Then I try to look at my own intention and causes and conditions behind the suffering. I inquire into the pictures and memories that float to the surface and see the link. Usually an experience comes to the fore that was similar to an earlier experience that caused me to feel like my basic goodness, or when my intention to be good, was being challenged, or that the innate human desire and belief that all beings are good and have good intentions had been been threatened. If I am sufficiently present in the moment, I can open my senses to the people or animals or insects around me! (See: https://gratefulroadwarrior.org/failure/) I can look at the scene playing out in front of me and see that this is not that earlier situation but merely an echo of it. My mind and body are reacting to signals that seem the same as an earlier experience and they work to defend me against the threats to my essential nature. In the simple realization of that, I often experience a settling of the turbulence and am able to look deeper into the situation as it is. In that looking I have a chance to begin to see, not only the causes and conditions of my own suffering but the causes and conditions of the situation, and the suffering of others. I may also see how their expression, or their action, may be igniting my suffering. In that moment I become free to respond, rather than react; to see that cycle of suffering working and then to bring forward the practices of loving kindness and compassion for myself and the all the beings present.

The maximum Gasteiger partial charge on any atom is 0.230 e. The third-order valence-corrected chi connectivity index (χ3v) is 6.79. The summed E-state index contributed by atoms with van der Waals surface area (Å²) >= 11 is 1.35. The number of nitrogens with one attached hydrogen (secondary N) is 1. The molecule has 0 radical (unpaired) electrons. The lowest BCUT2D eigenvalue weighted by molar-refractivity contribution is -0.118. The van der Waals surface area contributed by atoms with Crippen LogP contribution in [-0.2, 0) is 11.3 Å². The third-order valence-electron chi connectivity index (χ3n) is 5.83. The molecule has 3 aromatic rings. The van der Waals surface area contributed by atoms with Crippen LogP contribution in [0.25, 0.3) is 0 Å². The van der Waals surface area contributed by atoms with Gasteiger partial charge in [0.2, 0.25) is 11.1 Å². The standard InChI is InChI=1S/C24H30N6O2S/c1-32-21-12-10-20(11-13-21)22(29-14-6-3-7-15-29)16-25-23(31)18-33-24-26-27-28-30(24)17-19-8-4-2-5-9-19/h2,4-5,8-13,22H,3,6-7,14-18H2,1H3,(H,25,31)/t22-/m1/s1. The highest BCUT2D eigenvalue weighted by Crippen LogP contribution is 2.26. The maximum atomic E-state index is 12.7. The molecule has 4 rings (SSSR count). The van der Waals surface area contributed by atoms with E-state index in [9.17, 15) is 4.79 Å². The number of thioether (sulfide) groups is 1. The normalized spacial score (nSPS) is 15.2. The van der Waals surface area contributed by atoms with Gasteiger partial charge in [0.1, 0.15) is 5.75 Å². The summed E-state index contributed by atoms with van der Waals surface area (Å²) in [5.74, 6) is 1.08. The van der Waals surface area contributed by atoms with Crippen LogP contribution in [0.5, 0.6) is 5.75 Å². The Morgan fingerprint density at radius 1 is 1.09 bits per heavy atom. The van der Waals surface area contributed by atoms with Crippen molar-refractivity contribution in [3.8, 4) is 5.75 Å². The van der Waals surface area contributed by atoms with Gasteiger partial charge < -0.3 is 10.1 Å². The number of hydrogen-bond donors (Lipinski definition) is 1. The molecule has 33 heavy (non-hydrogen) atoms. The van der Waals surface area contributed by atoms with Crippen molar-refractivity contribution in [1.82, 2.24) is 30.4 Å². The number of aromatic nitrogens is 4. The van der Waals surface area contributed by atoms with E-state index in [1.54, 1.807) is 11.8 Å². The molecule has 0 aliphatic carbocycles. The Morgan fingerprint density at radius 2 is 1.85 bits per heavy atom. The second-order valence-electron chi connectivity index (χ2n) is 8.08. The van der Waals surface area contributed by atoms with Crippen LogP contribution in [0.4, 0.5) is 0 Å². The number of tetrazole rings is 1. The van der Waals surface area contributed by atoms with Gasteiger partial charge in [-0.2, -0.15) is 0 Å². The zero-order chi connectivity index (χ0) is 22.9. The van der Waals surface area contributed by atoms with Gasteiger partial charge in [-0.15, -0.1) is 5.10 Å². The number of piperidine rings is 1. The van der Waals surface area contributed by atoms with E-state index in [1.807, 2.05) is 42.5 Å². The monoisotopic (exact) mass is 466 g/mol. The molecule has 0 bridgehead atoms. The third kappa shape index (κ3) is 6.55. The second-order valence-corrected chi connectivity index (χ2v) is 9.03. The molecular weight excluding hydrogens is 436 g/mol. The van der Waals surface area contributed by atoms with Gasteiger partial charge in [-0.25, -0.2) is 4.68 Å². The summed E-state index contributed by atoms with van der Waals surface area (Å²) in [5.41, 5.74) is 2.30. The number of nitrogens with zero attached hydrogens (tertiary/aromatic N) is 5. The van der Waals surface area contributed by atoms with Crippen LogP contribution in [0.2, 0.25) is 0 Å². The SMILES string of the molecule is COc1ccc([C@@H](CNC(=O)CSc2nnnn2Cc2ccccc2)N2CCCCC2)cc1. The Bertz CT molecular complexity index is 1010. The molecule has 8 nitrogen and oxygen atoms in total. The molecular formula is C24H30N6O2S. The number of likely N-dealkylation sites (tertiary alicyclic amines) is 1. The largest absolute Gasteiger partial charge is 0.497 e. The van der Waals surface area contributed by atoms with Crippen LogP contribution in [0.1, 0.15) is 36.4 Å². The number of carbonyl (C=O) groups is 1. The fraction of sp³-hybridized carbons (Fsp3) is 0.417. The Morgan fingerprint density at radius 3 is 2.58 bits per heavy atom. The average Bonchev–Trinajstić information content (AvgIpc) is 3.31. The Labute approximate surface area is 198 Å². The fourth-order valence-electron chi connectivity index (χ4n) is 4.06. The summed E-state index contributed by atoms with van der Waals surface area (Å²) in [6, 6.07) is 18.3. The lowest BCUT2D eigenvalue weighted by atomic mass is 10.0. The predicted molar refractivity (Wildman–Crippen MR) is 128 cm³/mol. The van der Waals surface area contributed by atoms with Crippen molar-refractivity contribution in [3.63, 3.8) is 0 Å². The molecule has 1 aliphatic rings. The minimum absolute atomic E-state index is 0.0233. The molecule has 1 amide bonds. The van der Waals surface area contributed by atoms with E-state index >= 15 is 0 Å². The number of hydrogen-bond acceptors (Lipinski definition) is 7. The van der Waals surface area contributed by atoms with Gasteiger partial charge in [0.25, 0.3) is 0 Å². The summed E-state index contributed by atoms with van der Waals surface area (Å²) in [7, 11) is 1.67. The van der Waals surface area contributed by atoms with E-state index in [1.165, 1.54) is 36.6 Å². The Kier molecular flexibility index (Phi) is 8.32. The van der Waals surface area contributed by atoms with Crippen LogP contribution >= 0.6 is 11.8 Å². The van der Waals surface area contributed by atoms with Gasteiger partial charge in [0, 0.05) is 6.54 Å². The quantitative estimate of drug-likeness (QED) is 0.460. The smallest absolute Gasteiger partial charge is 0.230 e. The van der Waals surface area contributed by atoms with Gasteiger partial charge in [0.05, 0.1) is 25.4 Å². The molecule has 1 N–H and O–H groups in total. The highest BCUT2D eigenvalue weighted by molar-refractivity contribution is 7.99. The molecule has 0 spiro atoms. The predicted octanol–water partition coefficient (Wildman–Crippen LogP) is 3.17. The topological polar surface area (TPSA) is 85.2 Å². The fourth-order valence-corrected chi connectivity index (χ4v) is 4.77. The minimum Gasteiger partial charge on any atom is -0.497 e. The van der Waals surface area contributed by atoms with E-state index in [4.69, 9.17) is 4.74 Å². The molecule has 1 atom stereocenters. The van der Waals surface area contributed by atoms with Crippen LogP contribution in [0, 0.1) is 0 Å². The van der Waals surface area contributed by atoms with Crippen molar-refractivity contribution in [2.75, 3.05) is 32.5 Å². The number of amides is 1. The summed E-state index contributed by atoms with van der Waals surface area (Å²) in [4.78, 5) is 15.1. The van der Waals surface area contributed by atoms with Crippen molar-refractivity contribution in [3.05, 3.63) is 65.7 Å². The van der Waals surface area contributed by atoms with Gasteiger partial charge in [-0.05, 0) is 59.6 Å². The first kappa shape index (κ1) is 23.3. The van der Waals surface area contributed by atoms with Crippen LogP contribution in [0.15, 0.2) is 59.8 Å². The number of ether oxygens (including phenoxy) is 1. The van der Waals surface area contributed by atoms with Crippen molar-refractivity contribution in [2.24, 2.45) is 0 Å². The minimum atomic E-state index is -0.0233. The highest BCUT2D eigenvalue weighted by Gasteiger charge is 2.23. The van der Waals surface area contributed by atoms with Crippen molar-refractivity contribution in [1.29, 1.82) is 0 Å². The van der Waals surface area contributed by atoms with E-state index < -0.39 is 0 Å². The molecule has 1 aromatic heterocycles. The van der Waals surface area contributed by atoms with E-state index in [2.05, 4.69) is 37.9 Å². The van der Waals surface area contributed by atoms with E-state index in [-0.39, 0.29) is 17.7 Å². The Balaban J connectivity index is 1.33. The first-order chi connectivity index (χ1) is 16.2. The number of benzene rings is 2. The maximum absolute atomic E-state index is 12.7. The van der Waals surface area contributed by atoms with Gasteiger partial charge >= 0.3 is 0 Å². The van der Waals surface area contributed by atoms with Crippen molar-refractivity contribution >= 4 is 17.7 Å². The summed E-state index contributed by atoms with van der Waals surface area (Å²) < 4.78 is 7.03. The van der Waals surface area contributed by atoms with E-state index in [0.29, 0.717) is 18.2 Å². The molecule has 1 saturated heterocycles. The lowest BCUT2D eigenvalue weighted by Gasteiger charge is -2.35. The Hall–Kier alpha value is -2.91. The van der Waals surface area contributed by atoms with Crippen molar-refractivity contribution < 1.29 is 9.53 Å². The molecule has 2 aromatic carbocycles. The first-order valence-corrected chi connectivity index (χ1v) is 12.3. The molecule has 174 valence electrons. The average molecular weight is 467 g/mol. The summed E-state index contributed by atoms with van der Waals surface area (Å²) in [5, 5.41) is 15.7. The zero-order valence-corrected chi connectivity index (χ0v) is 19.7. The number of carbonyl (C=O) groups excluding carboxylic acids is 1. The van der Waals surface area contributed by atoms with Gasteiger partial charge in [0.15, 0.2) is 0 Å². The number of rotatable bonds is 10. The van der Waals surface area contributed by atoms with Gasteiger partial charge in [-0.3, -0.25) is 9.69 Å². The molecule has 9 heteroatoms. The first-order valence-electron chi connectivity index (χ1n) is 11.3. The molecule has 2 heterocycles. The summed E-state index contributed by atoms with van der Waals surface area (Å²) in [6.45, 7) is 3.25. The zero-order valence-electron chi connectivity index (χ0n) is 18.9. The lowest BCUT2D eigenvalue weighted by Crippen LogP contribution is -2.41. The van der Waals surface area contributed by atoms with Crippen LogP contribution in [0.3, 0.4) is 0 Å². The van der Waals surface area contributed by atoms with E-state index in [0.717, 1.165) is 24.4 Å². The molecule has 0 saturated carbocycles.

Here is a story from buddhist lore of the buddha and the raging elephant that elucidates this more clearly: